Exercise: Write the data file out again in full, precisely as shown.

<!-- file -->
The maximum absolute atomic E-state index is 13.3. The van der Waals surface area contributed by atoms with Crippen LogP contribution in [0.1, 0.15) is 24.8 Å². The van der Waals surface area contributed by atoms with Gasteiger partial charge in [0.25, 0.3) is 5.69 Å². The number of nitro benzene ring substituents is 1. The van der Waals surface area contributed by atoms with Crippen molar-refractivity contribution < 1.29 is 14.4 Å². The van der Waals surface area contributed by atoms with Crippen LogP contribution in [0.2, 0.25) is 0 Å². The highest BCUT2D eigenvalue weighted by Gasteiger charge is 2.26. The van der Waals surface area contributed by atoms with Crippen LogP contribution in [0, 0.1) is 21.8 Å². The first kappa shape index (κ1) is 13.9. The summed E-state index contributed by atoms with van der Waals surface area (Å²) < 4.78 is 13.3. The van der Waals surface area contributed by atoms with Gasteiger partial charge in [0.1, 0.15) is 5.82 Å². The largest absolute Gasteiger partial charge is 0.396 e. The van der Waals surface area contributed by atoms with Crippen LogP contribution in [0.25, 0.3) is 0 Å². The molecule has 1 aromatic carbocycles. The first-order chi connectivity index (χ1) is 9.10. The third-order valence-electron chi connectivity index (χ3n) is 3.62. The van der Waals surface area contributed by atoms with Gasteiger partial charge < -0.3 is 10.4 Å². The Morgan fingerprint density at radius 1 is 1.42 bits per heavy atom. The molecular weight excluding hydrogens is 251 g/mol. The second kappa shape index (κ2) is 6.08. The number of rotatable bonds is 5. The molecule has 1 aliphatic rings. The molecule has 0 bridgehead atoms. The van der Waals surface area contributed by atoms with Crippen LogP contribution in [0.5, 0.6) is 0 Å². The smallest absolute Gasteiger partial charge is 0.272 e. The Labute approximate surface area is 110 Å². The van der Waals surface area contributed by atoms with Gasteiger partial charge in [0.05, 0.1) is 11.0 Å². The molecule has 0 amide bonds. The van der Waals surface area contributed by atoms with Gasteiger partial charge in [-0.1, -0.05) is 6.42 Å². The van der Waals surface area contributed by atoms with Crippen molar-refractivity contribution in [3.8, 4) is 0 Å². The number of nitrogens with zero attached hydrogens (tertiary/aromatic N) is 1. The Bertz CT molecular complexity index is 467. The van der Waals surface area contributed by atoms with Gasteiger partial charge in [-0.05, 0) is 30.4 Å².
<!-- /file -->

The maximum absolute atomic E-state index is 13.3. The van der Waals surface area contributed by atoms with Crippen LogP contribution in [0.1, 0.15) is 24.8 Å². The van der Waals surface area contributed by atoms with Gasteiger partial charge in [0.25, 0.3) is 5.69 Å². The number of nitro benzene ring substituents is 1. The van der Waals surface area contributed by atoms with Crippen molar-refractivity contribution < 1.29 is 14.4 Å². The van der Waals surface area contributed by atoms with Crippen LogP contribution in [0.2, 0.25) is 0 Å². The highest BCUT2D eigenvalue weighted by Gasteiger charge is 2.26. The van der Waals surface area contributed by atoms with Crippen LogP contribution in [0, 0.1) is 21.8 Å². The first kappa shape index (κ1) is 13.9. The summed E-state index contributed by atoms with van der Waals surface area (Å²) < 4.78 is 13.3. The van der Waals surface area contributed by atoms with Gasteiger partial charge in [0.1, 0.15) is 5.82 Å². The largest absolute Gasteiger partial charge is 0.396 e. The van der Waals surface area contributed by atoms with Crippen LogP contribution in [0.25, 0.3) is 0 Å². The molecule has 1 aromatic carbocycles. The first-order chi connectivity index (χ1) is 9.10. The third-order valence-electron chi connectivity index (χ3n) is 3.62. The van der Waals surface area contributed by atoms with Gasteiger partial charge < -0.3 is 10.4 Å². The Morgan fingerprint density at radius 1 is 1.42 bits per heavy atom. The molecular weight excluding hydrogens is 251 g/mol. The second kappa shape index (κ2) is 6.08. The number of rotatable bonds is 5. The molecule has 1 aliphatic rings. The molecule has 0 bridgehead atoms. The van der Waals surface area contributed by atoms with Crippen LogP contribution in [0.5, 0.6) is 0 Å². The smallest absolute Gasteiger partial charge is 0.272 e. The Labute approximate surface area is 110 Å². The van der Waals surface area contributed by atoms with Gasteiger partial charge in [0.05, 0.1) is 11.0 Å². The molecule has 0 amide bonds. The van der Waals surface area contributed by atoms with Gasteiger partial charge in [-0.1, -0.05) is 6.42 Å². The van der Waals surface area contributed by atoms with Crippen molar-refractivity contribution in [3.8, 4) is 0 Å². The number of nitrogens with zero attached hydrogens (tertiary/aromatic N) is 1. The Bertz CT molecular complexity index is 467. The van der Waals surface area contributed by atoms with Gasteiger partial charge in [-0.05, 0) is 30.4 Å².